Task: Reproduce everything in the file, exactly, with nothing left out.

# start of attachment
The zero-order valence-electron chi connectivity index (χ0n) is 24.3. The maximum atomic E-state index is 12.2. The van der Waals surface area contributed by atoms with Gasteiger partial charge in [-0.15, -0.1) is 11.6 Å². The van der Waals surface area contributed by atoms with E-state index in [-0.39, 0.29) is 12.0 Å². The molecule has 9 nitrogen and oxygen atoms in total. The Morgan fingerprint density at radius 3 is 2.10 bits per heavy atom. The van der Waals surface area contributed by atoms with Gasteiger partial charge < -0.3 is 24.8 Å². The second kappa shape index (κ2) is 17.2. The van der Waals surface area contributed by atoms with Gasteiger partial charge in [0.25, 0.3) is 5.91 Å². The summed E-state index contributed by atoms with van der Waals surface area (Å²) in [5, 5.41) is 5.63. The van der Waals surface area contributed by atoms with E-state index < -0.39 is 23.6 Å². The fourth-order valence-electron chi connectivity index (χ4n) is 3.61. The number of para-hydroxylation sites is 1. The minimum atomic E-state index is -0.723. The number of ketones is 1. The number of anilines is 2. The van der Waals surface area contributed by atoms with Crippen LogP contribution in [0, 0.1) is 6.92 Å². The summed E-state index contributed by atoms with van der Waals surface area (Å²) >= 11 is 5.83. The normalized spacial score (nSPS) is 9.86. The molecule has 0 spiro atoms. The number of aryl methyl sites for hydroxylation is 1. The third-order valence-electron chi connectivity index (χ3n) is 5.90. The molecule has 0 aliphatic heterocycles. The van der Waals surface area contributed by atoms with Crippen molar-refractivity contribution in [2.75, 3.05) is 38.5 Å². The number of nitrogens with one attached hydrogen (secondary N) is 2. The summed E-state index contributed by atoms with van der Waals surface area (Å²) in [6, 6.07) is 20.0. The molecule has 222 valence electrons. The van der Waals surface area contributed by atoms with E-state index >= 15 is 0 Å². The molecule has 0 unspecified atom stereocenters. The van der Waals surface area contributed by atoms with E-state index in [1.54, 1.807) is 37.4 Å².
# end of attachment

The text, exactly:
The zero-order valence-electron chi connectivity index (χ0n) is 24.3. The maximum atomic E-state index is 12.2. The van der Waals surface area contributed by atoms with Gasteiger partial charge in [-0.15, -0.1) is 11.6 Å². The van der Waals surface area contributed by atoms with E-state index in [-0.39, 0.29) is 12.0 Å². The molecule has 9 nitrogen and oxygen atoms in total. The Morgan fingerprint density at radius 3 is 2.10 bits per heavy atom. The van der Waals surface area contributed by atoms with Gasteiger partial charge < -0.3 is 24.8 Å². The second kappa shape index (κ2) is 17.2. The van der Waals surface area contributed by atoms with Gasteiger partial charge in [0.25, 0.3) is 5.91 Å². The summed E-state index contributed by atoms with van der Waals surface area (Å²) in [5, 5.41) is 5.63. The van der Waals surface area contributed by atoms with E-state index < -0.39 is 23.6 Å². The fourth-order valence-electron chi connectivity index (χ4n) is 3.61. The number of para-hydroxylation sites is 1. The minimum atomic E-state index is -0.723. The number of ketones is 1. The number of anilines is 2. The van der Waals surface area contributed by atoms with Crippen LogP contribution in [0, 0.1) is 6.92 Å². The summed E-state index contributed by atoms with van der Waals surface area (Å²) >= 11 is 5.83. The normalized spacial score (nSPS) is 9.86. The molecule has 0 spiro atoms. The number of aryl methyl sites for hydroxylation is 1. The third-order valence-electron chi connectivity index (χ3n) is 5.90. The molecule has 0 aliphatic heterocycles. The van der Waals surface area contributed by atoms with Crippen molar-refractivity contribution in [2.75, 3.05) is 38.5 Å². The number of nitrogens with one attached hydrogen (secondary N) is 2. The summed E-state index contributed by atoms with van der Waals surface area (Å²) in [6, 6.07) is 20.0. The molecule has 222 valence electrons. The van der Waals surface area contributed by atoms with E-state index >= 15 is 0 Å². The molecule has 0 unspecified atom stereocenters. The van der Waals surface area contributed by atoms with E-state index in [1.54, 1.807) is 37.4 Å².